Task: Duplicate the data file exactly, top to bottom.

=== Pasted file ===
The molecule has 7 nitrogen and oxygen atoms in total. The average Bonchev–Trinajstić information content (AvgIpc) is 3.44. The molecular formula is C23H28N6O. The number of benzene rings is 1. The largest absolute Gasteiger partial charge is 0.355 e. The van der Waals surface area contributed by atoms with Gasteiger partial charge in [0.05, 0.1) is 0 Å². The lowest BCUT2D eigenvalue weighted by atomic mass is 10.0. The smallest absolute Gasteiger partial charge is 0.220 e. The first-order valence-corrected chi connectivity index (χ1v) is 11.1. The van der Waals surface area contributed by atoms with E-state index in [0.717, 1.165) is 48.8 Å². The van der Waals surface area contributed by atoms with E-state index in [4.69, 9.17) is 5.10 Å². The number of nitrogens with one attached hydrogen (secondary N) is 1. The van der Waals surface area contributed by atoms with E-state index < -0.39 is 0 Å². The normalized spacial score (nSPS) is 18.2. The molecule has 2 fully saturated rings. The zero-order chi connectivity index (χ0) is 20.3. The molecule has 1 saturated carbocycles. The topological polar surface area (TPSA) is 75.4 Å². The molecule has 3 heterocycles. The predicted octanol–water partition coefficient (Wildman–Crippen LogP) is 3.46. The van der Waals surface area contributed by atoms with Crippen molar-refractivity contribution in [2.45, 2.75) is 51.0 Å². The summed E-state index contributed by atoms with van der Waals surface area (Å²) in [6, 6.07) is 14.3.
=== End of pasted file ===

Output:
The molecule has 7 nitrogen and oxygen atoms in total. The average Bonchev–Trinajstić information content (AvgIpc) is 3.44. The molecular formula is C23H28N6O. The number of benzene rings is 1. The largest absolute Gasteiger partial charge is 0.355 e. The van der Waals surface area contributed by atoms with Gasteiger partial charge in [0.05, 0.1) is 0 Å². The lowest BCUT2D eigenvalue weighted by atomic mass is 10.0. The smallest absolute Gasteiger partial charge is 0.220 e. The first-order valence-corrected chi connectivity index (χ1v) is 11.1. The van der Waals surface area contributed by atoms with E-state index in [0.717, 1.165) is 48.8 Å². The van der Waals surface area contributed by atoms with E-state index in [4.69, 9.17) is 5.10 Å². The number of nitrogens with one attached hydrogen (secondary N) is 1. The van der Waals surface area contributed by atoms with E-state index < -0.39 is 0 Å². The normalized spacial score (nSPS) is 18.2. The molecule has 2 fully saturated rings. The zero-order chi connectivity index (χ0) is 20.3. The molecule has 1 saturated carbocycles. The topological polar surface area (TPSA) is 75.4 Å². The molecule has 3 heterocycles. The predicted octanol–water partition coefficient (Wildman–Crippen LogP) is 3.46. The van der Waals surface area contributed by atoms with Crippen molar-refractivity contribution in [2.45, 2.75) is 51.0 Å². The summed E-state index contributed by atoms with van der Waals surface area (Å²) in [6, 6.07) is 14.3.